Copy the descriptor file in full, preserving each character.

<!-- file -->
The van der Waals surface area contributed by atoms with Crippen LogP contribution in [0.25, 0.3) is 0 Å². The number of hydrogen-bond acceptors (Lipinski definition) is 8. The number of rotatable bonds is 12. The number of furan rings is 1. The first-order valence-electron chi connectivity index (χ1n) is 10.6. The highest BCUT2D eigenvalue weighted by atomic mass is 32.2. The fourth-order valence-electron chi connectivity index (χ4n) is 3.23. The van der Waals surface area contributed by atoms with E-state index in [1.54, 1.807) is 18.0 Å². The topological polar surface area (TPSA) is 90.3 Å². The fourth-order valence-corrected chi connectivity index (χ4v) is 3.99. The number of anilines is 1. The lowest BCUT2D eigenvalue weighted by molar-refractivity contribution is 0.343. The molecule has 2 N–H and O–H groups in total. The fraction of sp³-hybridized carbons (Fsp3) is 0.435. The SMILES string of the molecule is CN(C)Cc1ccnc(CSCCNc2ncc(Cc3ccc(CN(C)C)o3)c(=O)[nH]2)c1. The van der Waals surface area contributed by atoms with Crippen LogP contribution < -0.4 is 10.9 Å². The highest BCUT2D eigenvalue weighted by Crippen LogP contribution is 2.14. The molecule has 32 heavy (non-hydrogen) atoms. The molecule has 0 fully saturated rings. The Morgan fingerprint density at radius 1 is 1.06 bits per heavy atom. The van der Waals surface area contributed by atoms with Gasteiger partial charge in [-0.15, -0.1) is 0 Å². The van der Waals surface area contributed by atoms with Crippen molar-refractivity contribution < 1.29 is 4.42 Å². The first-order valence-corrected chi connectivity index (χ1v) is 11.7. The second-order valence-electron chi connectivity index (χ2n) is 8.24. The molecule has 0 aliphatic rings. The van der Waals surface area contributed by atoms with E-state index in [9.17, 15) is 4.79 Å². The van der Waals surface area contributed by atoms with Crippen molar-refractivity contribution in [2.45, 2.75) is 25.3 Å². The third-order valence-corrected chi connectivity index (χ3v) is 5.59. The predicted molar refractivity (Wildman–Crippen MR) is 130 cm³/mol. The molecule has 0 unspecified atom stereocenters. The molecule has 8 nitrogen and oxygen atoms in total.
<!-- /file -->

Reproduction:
The van der Waals surface area contributed by atoms with Crippen LogP contribution in [0.25, 0.3) is 0 Å². The number of hydrogen-bond acceptors (Lipinski definition) is 8. The number of rotatable bonds is 12. The number of furan rings is 1. The first-order valence-electron chi connectivity index (χ1n) is 10.6. The highest BCUT2D eigenvalue weighted by atomic mass is 32.2. The fourth-order valence-electron chi connectivity index (χ4n) is 3.23. The van der Waals surface area contributed by atoms with E-state index in [1.54, 1.807) is 18.0 Å². The topological polar surface area (TPSA) is 90.3 Å². The fourth-order valence-corrected chi connectivity index (χ4v) is 3.99. The number of anilines is 1. The lowest BCUT2D eigenvalue weighted by molar-refractivity contribution is 0.343. The molecule has 2 N–H and O–H groups in total. The fraction of sp³-hybridized carbons (Fsp3) is 0.435. The SMILES string of the molecule is CN(C)Cc1ccnc(CSCCNc2ncc(Cc3ccc(CN(C)C)o3)c(=O)[nH]2)c1. The van der Waals surface area contributed by atoms with Crippen LogP contribution < -0.4 is 10.9 Å². The highest BCUT2D eigenvalue weighted by Crippen LogP contribution is 2.14. The molecule has 32 heavy (non-hydrogen) atoms. The molecule has 0 fully saturated rings. The Morgan fingerprint density at radius 1 is 1.06 bits per heavy atom. The van der Waals surface area contributed by atoms with Gasteiger partial charge in [-0.15, -0.1) is 0 Å². The van der Waals surface area contributed by atoms with Crippen molar-refractivity contribution < 1.29 is 4.42 Å². The first-order valence-corrected chi connectivity index (χ1v) is 11.7. The second-order valence-electron chi connectivity index (χ2n) is 8.24. The molecule has 0 aliphatic rings. The van der Waals surface area contributed by atoms with E-state index in [9.17, 15) is 4.79 Å². The van der Waals surface area contributed by atoms with Crippen molar-refractivity contribution in [2.45, 2.75) is 25.3 Å². The third-order valence-corrected chi connectivity index (χ3v) is 5.59. The predicted molar refractivity (Wildman–Crippen MR) is 130 cm³/mol. The molecule has 0 unspecified atom stereocenters. The molecule has 8 nitrogen and oxygen atoms in total.